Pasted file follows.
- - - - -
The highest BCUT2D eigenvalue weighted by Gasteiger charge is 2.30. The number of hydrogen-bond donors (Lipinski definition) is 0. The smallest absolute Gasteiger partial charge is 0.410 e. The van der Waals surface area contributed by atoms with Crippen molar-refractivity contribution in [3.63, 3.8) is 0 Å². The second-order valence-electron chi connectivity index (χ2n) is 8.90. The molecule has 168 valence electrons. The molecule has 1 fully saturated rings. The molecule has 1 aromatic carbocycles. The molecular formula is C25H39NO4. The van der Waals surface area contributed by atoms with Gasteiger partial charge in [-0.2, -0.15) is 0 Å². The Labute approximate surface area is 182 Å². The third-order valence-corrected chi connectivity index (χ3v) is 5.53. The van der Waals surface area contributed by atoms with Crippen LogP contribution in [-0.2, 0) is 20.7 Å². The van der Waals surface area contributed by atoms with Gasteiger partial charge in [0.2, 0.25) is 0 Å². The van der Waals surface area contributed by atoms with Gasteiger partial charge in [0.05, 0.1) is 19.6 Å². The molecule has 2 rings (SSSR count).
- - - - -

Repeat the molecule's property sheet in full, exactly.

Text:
The highest BCUT2D eigenvalue weighted by Gasteiger charge is 2.30. The number of hydrogen-bond donors (Lipinski definition) is 0. The smallest absolute Gasteiger partial charge is 0.410 e. The van der Waals surface area contributed by atoms with Crippen molar-refractivity contribution in [3.63, 3.8) is 0 Å². The second-order valence-electron chi connectivity index (χ2n) is 8.90. The molecule has 168 valence electrons. The molecule has 1 fully saturated rings. The molecule has 1 aromatic carbocycles. The molecular formula is C25H39NO4. The van der Waals surface area contributed by atoms with Gasteiger partial charge in [-0.2, -0.15) is 0 Å². The Labute approximate surface area is 182 Å². The third-order valence-corrected chi connectivity index (χ3v) is 5.53. The van der Waals surface area contributed by atoms with Crippen LogP contribution in [-0.2, 0) is 20.7 Å². The van der Waals surface area contributed by atoms with Gasteiger partial charge in [0.2, 0.25) is 0 Å². The van der Waals surface area contributed by atoms with Gasteiger partial charge in [0.05, 0.1) is 19.6 Å². The molecule has 2 rings (SSSR count).